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Birds of Prey

Produced By: Tollin/Robbins Productions

First Aired On: The WB Network

Reviewed by Melissa Minners 

           Once upon a time there lived a caped crusader known as Batman, guardian of the citizens of New Gotham.  By day, he was known as millionaire playboy Bruce Wayne, but by night, Wayne became a vigilante, bent on ridding New Gotham of its criminal element.  Of the various criminals found in New Gotham, one in particular, a notorious cat-burglar named Catwoman, intrigued Batman.  Known in other circles as Selina Kyle, art dealer, Catwoman captured the caped crusader’s heart.  Their brief union resulted in the birth of a young metahuman girl, Helena Kyle.  Selina Kyle decided to leave the life of a cat-burglar in order to give her daughter a safer life.  Knowing that Batman would never be able to leave the dual life he had created for himself, Selina kept the identity of Helena’s father a secret from both Batman and Helena.  She entrusted the secret to one person – Barbara Gordon.

            Barbara Gordon also led a dual existence.  By day, she was your average every day school teacher and guidance counselor.  But by night, she was Batgirl, fighting the forces of evil, often by the side of her mentor, Batman.  Barbara Gordon dutifully kept Selina’s secret, hoping that one day she would reconsider and reveal the identity of Helena’s paternal parentage to both father and daughter.  Unfortunately, Selina would never have the chance to do so.

        Fighting side by side in New Gotham’s underworld, Batman and Batgirl managed to defeat one of New Gotham’s most dangerous crime syndicate kingpins, The Joker.  Following his strict moral credo, Batman captured The Joker alive, handing him over to the city’s police department.  He would soon regret his actions.  The Joker escaped custody.  In the short time that he was free, The Joker decided that he would take revenge on his arch enemy.  He hired someone to murder Selina Kyle right in front of her teenage daughter and then paid a visit to Barbara Gordon in person, gunning down the heroine in her own apartment.  Unbeknownst to Helena Kyle and Barbara Gordon, someone else was privy to the agony and anguish of that fateful night.  Hundreds of miles away, a young girl with metahuman powers saw it all in her dreams.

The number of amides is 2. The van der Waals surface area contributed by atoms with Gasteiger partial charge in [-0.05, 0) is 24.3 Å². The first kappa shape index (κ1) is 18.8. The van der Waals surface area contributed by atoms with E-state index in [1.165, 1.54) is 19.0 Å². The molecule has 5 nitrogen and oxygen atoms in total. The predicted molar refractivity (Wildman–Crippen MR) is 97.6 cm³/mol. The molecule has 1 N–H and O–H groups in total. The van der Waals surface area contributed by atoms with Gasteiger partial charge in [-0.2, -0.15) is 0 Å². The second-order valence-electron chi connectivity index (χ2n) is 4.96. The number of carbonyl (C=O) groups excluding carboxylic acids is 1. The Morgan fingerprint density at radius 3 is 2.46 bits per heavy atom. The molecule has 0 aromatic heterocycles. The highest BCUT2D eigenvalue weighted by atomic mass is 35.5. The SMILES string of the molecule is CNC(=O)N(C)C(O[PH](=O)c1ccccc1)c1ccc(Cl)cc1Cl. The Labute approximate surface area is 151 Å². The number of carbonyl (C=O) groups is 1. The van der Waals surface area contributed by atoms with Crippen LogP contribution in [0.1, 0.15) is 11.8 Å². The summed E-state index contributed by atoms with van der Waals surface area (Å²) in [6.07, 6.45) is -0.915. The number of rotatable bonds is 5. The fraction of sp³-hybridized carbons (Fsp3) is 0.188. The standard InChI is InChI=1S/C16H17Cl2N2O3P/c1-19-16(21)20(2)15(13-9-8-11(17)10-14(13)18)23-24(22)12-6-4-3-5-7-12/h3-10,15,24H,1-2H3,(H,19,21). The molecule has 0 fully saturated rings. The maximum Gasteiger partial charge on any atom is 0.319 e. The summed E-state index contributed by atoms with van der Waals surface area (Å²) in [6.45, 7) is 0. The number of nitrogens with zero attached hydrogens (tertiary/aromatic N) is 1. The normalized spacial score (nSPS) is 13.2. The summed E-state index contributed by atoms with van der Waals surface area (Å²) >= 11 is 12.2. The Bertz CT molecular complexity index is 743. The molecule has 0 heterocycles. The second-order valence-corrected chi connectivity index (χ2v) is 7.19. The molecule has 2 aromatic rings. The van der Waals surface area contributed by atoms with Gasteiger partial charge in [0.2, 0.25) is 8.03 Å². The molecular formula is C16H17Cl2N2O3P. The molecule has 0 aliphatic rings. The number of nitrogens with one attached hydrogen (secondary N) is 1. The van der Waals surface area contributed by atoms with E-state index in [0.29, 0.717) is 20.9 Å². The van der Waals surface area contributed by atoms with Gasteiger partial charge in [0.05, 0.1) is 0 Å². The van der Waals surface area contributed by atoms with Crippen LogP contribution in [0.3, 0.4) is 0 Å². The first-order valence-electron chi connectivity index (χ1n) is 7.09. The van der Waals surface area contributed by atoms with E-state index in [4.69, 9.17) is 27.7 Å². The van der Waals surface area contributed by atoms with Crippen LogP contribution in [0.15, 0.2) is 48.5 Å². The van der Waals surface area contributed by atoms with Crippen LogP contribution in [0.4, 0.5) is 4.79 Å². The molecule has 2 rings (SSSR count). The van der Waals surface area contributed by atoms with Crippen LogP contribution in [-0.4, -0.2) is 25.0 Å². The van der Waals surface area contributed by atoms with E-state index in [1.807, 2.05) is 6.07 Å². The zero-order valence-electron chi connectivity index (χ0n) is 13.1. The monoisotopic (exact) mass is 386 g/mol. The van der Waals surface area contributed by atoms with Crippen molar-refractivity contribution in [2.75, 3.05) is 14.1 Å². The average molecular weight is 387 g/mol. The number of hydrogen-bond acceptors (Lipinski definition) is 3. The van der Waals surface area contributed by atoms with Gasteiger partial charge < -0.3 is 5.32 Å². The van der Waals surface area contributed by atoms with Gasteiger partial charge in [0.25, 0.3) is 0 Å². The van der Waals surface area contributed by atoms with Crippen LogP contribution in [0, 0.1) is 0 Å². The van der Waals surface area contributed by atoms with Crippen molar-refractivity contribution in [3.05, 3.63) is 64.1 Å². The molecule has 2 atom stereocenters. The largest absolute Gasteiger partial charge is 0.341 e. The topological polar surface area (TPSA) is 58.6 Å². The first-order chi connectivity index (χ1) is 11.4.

Helena eventually became the ward of Barbara Gordon.  She was now privy to the fact that Bruce Wayne / Batman was her father, but, due to his refusal to avenge her mother’s death by hunting down and killing the man who murdered her, Helena refused to have anything to do with him.  When her metahuman abilities began to surface, Barbara was there to help her understand them, and to nurture them into something she could use for the greater good.  Barbara, herself, had undergone changes.  Paralyzed by the bullet that The Joker had fired into her that night, Barbara resolved to continue fighting crime in a new way – as Oracle, master of the cyber-realms.  She eventually aided Helena in becoming The Huntress, New Gotham’s newest crime fighter. 

            Meanwhile, somewhere in the Midwest, a young metahuman girl named Dinah yearned to search for the two women she had seen suffering in her dreams.  She longed to learn more about them…longed to prove that what she had seen was not a dream, but in fact, a reality.  Seven years after Selina Kyle’s murder, Dinah ran away from home and found Helena and Barbara.  After much drama, Dinah was accepted into the group and trained to become a crime fighter in her own right.  The three formed the crime fighting trio known as the Birds of Prey.  Thus begins a television series, loosely based on the DC Comics series of the same name, which aired on Wednesday nights in 2002 on the now defunct WB Network.

            When I first learned about this television series, I couldn’t wait for it to air.  Batgirl and Black Canary had always been my favorite superheroes.  The fact that the Birds of Prey comic book featured both Barbara Gordon and Dinah Lance was more than enough to convince me to watch the show.  But, if I needed any more incentive, the idea of Batman and Catwoman producing an offspring was definitely intriguing.  When the pilot episode of Birds of Prey finally aired, I was glued to the television set.  I remained that way every Wednesday night until the show’s untimely death thirteen episodes later.